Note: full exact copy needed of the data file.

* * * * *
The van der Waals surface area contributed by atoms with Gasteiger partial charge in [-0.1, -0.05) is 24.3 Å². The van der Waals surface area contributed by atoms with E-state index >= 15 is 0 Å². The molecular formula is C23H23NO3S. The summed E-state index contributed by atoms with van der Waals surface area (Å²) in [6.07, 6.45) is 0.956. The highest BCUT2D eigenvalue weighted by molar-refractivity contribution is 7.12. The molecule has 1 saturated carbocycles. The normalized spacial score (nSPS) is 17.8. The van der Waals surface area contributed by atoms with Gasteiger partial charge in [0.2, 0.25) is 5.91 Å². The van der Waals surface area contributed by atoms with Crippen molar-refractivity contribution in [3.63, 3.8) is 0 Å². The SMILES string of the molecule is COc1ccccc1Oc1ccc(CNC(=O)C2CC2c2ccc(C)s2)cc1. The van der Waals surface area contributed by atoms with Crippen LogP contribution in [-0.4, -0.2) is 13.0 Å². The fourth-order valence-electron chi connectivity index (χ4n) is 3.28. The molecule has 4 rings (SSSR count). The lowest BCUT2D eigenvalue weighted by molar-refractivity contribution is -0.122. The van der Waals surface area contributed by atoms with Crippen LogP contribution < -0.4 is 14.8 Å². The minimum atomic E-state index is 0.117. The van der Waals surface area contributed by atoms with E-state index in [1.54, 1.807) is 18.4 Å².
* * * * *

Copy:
The van der Waals surface area contributed by atoms with Gasteiger partial charge in [-0.1, -0.05) is 24.3 Å². The van der Waals surface area contributed by atoms with E-state index >= 15 is 0 Å². The molecular formula is C23H23NO3S. The summed E-state index contributed by atoms with van der Waals surface area (Å²) in [6.07, 6.45) is 0.956. The highest BCUT2D eigenvalue weighted by molar-refractivity contribution is 7.12. The molecule has 1 saturated carbocycles. The normalized spacial score (nSPS) is 17.8. The van der Waals surface area contributed by atoms with Gasteiger partial charge in [0.2, 0.25) is 5.91 Å². The van der Waals surface area contributed by atoms with Crippen molar-refractivity contribution in [3.63, 3.8) is 0 Å². The SMILES string of the molecule is COc1ccccc1Oc1ccc(CNC(=O)C2CC2c2ccc(C)s2)cc1. The van der Waals surface area contributed by atoms with Crippen LogP contribution in [-0.4, -0.2) is 13.0 Å². The fourth-order valence-electron chi connectivity index (χ4n) is 3.28. The molecule has 4 rings (SSSR count). The lowest BCUT2D eigenvalue weighted by molar-refractivity contribution is -0.122. The van der Waals surface area contributed by atoms with Crippen LogP contribution < -0.4 is 14.8 Å². The minimum atomic E-state index is 0.117. The van der Waals surface area contributed by atoms with E-state index in [1.54, 1.807) is 18.4 Å².